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Sabbath: The Warning of Unrest (Sabbath III)

Transformation Blog: Readings from Learning to Live and Love Like Jesus



Sabbath: The Warning of Unrest (Sabbath III)

Brandon Cook

Sabbath also comes with a warning. If we fail to rest, it’s probably because we don’t ultimately trust God’s goodness, and this is a perilous matter for our spiritual lives. 

The writer of Hebrews, writing hundreds of years after Deuteronomy and years after Jesus, says, “So there is a Sabbath reststill waiting for the people of God. 

For all who have entered into God’s rest have rested from their labors, just as God did after creating the world. So let us do our best to enter that rest. But if we disobey God, as the people of Israel did, we will fall.”[1]

The writer of Hebrews uses the Sabbath as a metaphor for spiritual rest. “Resting from our labor” reminds me of leaving The Human Paradigm and entering into The Jesus Paradigm; this is something we must, paradoxically, work hard to do! One translation captures it by saying says we must “labor to rest.”[2]Indeed, what a paradox. It is a labor and a work for us to trust God and thereby to come into a knowledge of His goodness. It’s especially difficult when the things we think areimportant(our comfort, our control, our sense of power) are being stripped away. But it’s this aim—of knowing and trusting God’s goodness despite the suffering of life—that undergirds the practice of Sabbath. When we know God’s goodness, it provides a sort of transcendent rest which no pain or suffering or circumstance can rob from us. Our knowledge gives us eyes to see the eternal all around us, beyond the passing afflictions of our lives.[3]

Israel, the writer of Hebrews is telling us, failed to enter into this rest. He is referring to the grumbling of the nation of Israel in the wilderness, when they refused to trust God and instead lost heart and began complaining.[4]We see the familiar pattern once again: the root of any temptation we’ll ever face is the belief that God is not really good and doesn’t have our best interest at heart—in short, the belief that God cannot be trusted.[5]The grumbling of Israel was rooted in this unbelief, and the writer of Psalm 95 describes this sort of consistent unbelief as “hard-heartedness.”[6]Hard-heartedness, which is a recurring theme of Scripture, is linked to unbelief, which is ultimately at the heart of sin.[7]This hard-heartedness became a recurring reality in the life of Israel, even after entering the Promised Land. The nation may have kept the letter of the Law in terms of keeping the Sabbath, but they missed the greater aim of knowing and trusting God. They “rested,” but they didn’t find real rest. As Scripture makes clear, you can “worship God” with a heart that is actually far from Him.[8]And “worshipping God” with a hard heart misses the point.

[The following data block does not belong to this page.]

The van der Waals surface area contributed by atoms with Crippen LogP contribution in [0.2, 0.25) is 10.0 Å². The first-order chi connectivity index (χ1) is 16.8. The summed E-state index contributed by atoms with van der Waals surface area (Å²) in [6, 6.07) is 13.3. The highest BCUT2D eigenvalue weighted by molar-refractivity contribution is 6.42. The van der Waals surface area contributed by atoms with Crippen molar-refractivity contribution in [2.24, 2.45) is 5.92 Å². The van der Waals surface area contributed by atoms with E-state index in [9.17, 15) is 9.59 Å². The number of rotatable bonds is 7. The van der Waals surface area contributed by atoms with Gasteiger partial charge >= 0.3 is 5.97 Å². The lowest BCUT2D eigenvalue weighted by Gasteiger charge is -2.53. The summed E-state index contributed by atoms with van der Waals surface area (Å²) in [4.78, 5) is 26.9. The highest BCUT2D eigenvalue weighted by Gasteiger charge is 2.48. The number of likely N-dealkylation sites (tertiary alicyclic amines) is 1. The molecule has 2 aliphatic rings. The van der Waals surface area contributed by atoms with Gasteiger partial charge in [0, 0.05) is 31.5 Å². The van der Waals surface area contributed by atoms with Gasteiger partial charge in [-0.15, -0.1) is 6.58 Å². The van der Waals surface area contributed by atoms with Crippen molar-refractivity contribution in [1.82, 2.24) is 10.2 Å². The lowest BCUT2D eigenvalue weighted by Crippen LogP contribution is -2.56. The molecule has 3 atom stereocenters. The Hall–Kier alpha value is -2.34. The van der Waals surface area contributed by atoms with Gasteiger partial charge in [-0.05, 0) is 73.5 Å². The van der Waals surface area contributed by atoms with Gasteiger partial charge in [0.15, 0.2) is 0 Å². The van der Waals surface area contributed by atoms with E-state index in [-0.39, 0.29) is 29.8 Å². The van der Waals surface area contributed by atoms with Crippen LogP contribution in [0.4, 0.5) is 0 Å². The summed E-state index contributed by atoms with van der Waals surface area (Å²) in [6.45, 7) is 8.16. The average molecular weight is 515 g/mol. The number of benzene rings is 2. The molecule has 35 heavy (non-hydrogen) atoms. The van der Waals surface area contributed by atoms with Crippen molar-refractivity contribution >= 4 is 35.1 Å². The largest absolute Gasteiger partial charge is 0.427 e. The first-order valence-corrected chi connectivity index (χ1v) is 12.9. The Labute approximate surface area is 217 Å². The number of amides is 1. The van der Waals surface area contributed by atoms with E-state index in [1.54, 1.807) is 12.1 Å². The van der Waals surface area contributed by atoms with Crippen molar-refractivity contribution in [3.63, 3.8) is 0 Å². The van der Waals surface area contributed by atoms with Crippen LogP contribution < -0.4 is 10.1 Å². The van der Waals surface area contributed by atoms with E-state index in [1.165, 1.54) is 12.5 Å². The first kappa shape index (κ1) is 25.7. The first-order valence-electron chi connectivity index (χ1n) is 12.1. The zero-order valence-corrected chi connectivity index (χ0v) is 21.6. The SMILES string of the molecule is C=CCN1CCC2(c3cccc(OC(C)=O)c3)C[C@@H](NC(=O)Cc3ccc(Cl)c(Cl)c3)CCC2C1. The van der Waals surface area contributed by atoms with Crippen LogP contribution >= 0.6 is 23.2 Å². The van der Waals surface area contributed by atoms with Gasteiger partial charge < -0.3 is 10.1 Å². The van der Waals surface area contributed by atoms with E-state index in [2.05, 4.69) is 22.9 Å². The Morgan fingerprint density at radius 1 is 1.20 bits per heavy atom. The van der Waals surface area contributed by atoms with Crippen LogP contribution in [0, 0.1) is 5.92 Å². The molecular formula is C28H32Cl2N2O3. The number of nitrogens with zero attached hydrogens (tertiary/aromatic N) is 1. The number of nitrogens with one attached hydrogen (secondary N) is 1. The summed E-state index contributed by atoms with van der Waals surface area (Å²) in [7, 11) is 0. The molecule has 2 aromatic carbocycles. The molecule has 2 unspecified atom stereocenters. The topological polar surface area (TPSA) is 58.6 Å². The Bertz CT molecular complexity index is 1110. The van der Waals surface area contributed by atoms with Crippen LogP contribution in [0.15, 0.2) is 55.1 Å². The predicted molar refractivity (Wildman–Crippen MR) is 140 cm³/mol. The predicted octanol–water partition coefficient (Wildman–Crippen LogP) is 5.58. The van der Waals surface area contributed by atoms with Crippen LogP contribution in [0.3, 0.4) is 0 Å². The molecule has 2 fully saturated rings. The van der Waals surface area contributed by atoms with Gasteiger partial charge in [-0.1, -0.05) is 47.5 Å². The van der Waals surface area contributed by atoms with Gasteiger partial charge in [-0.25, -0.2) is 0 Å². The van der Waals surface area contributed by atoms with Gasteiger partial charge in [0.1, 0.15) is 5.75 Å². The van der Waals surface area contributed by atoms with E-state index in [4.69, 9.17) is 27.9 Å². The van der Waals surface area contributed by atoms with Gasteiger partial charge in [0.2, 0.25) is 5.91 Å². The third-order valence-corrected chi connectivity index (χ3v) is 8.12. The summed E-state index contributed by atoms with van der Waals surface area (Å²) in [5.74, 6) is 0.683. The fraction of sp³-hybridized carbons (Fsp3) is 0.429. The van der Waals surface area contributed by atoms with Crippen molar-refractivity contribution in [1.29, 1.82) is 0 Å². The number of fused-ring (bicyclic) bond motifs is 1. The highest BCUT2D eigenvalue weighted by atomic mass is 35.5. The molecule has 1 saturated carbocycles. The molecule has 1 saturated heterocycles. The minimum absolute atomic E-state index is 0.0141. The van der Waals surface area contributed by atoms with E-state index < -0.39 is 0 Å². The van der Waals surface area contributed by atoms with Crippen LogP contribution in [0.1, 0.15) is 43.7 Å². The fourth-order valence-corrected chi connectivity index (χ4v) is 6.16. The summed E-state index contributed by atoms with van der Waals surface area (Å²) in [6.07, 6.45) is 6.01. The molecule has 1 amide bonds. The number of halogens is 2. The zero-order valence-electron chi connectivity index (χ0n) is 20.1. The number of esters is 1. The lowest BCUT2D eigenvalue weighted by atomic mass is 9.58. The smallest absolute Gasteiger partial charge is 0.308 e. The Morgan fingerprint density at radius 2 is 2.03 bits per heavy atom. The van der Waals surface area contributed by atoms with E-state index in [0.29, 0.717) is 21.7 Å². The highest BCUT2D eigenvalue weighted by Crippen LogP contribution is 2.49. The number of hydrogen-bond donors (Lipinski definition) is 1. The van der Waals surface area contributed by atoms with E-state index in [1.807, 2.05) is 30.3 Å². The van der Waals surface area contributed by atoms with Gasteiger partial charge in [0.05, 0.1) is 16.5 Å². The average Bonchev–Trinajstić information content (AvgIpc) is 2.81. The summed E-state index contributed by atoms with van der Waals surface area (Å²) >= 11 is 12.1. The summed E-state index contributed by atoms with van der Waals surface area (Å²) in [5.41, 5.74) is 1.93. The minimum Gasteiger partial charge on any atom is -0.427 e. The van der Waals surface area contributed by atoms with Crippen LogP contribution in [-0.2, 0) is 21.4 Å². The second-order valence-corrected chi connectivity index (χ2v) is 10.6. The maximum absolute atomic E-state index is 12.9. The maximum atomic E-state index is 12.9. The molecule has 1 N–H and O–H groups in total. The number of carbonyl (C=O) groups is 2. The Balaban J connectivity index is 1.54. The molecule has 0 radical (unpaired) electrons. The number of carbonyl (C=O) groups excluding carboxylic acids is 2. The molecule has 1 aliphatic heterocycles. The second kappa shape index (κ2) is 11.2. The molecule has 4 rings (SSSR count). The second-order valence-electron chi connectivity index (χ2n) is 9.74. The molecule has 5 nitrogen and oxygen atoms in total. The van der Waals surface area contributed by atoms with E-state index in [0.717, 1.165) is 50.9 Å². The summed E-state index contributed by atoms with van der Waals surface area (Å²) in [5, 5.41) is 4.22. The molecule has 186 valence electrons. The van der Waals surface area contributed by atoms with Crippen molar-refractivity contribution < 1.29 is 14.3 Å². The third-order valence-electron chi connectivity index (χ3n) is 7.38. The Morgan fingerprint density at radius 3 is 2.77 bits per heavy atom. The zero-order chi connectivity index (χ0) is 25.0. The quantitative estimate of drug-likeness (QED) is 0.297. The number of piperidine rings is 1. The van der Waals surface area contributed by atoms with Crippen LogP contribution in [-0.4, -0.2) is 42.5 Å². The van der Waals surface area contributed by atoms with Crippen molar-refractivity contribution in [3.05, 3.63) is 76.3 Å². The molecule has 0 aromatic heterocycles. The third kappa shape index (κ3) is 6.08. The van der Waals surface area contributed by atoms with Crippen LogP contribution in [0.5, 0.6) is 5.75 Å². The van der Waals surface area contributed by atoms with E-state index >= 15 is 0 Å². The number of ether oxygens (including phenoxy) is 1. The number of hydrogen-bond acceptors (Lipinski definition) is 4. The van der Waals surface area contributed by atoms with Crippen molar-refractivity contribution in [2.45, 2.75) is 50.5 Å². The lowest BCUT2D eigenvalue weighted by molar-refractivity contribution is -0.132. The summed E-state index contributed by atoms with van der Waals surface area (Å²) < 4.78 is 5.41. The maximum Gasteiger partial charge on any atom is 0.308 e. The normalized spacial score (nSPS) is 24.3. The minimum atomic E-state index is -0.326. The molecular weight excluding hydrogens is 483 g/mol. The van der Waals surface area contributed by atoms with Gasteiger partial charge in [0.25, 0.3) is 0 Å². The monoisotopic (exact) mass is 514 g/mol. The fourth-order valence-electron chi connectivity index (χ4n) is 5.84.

But why the grumbling and complaining? Why the failure to trust God, especially when the nation had seen God do such great things? 

Because trust is vulnerable. Always. Trust, as the writer of Hebrews point out, takes work. There is a labor to it, what Jesus called “losing your life.”[9]Israel was not willing to walk in this vulnerability and in this labor. It’s easier to turn from God and to worship idols, to prefer the immediacy of something you can touch and see to the ambiguities involved in trusting God. It makes sense to us, and we all do it. Furthermore, life in the desert was hard, and when life is hard, we feel justified in our unbelief. This, too, is a consistent pattern, both for Israel and for us. It’s easy to judge Israel until we see that we are no different. 

The warning that accompanies Sabbath, then, is this: a lack of trust will keep us from the rest God desires for us. It’s possible, as the writer of Hebrews makes clear, notto enter into that rest, and this is the heart of the warning. Our whole journey of faith rests on whether we believethat God is goodno matter what; it’s our belief that determines whether we taste that reality or not. Some things have to be seen to be seen, but some things have to be believed to be seen. This is why the walk of faith cuts against the grain. Trusting in the midst of disorientation and when we don’t have all the answers is a soul-transforming choice, especially when grumbling or complaining come so naturally to us. But our souls can be formed through the habit of trust and thanksgiving, and we can thereby taste the reality of rest promised in Scripture. Sabbath is another expression of trust, by which we refuse to enter into grumbling and complaining. By practicing it, we claim—with hope and faith—the reality that God has rest for us. 


[1]Hebrews 4:9-11.

[2]Hebrews 4:11, KJV.

[3]See Romans 8:18-23.

[4]See Psalm 95, which is heavily referenced in Hebrews 4.

[5]Cf. Matthew 4:1-11.

[6]Psalm 95:8, Hebrews 4:7.

[7]See, for example, Ezekiel 11:19.

[8]Isaiah 29:13 and Matthew 15:8.

[9]Matthew 10:39.